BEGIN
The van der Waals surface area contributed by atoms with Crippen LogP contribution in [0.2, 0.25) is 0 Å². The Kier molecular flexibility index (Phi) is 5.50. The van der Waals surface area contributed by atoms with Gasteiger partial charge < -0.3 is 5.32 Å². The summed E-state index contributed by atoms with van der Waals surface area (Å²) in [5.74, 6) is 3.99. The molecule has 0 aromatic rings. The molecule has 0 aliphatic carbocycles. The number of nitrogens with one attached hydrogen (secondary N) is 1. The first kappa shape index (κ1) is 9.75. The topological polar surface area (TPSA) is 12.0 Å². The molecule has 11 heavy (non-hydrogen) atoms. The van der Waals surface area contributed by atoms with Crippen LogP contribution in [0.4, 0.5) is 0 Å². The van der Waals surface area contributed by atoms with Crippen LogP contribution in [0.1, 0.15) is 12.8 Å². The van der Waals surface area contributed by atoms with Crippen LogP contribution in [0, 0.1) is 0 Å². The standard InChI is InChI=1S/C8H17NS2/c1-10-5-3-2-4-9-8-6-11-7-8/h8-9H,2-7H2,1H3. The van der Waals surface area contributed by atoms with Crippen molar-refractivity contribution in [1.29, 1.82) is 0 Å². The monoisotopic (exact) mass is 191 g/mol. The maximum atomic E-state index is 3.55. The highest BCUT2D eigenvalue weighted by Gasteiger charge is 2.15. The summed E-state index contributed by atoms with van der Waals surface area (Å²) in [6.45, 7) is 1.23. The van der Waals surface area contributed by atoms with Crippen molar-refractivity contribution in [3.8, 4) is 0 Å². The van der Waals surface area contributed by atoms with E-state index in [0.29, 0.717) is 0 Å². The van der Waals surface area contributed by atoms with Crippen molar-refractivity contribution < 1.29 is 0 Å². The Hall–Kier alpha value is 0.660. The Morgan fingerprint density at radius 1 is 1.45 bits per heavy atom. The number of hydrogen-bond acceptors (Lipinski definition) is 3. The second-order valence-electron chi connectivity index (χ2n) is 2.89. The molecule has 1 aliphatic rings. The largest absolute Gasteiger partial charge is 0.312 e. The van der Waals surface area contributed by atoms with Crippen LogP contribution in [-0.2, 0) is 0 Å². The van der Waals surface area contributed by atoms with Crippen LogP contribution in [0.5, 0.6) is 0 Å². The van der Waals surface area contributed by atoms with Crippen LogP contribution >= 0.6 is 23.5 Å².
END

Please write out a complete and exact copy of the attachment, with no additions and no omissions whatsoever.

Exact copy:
The van der Waals surface area contributed by atoms with Crippen LogP contribution in [0.2, 0.25) is 0 Å². The Kier molecular flexibility index (Phi) is 5.50. The van der Waals surface area contributed by atoms with Gasteiger partial charge < -0.3 is 5.32 Å². The summed E-state index contributed by atoms with van der Waals surface area (Å²) in [5.74, 6) is 3.99. The molecule has 0 aromatic rings. The molecule has 0 aliphatic carbocycles. The number of nitrogens with one attached hydrogen (secondary N) is 1. The first kappa shape index (κ1) is 9.75. The topological polar surface area (TPSA) is 12.0 Å². The molecule has 11 heavy (non-hydrogen) atoms. The van der Waals surface area contributed by atoms with Crippen LogP contribution in [0.4, 0.5) is 0 Å². The van der Waals surface area contributed by atoms with Crippen LogP contribution in [0.1, 0.15) is 12.8 Å². The van der Waals surface area contributed by atoms with Crippen LogP contribution in [0, 0.1) is 0 Å². The standard InChI is InChI=1S/C8H17NS2/c1-10-5-3-2-4-9-8-6-11-7-8/h8-9H,2-7H2,1H3. The van der Waals surface area contributed by atoms with Crippen molar-refractivity contribution in [1.29, 1.82) is 0 Å². The monoisotopic (exact) mass is 191 g/mol. The maximum atomic E-state index is 3.55. The highest BCUT2D eigenvalue weighted by Gasteiger charge is 2.15. The summed E-state index contributed by atoms with van der Waals surface area (Å²) in [6.45, 7) is 1.23. The van der Waals surface area contributed by atoms with Crippen molar-refractivity contribution in [3.8, 4) is 0 Å². The van der Waals surface area contributed by atoms with E-state index in [0.29, 0.717) is 0 Å². The van der Waals surface area contributed by atoms with Crippen molar-refractivity contribution < 1.29 is 0 Å². The Hall–Kier alpha value is 0.660. The Morgan fingerprint density at radius 1 is 1.45 bits per heavy atom. The number of hydrogen-bond acceptors (Lipinski definition) is 3. The second-order valence-electron chi connectivity index (χ2n) is 2.89. The molecule has 1 aliphatic rings. The largest absolute Gasteiger partial charge is 0.312 e. The van der Waals surface area contributed by atoms with Crippen LogP contribution in [-0.2, 0) is 0 Å². The van der Waals surface area contributed by atoms with Crippen LogP contribution in [0.5, 0.6) is 0 Å². The van der Waals surface area contributed by atoms with Crippen LogP contribution >= 0.6 is 23.5 Å².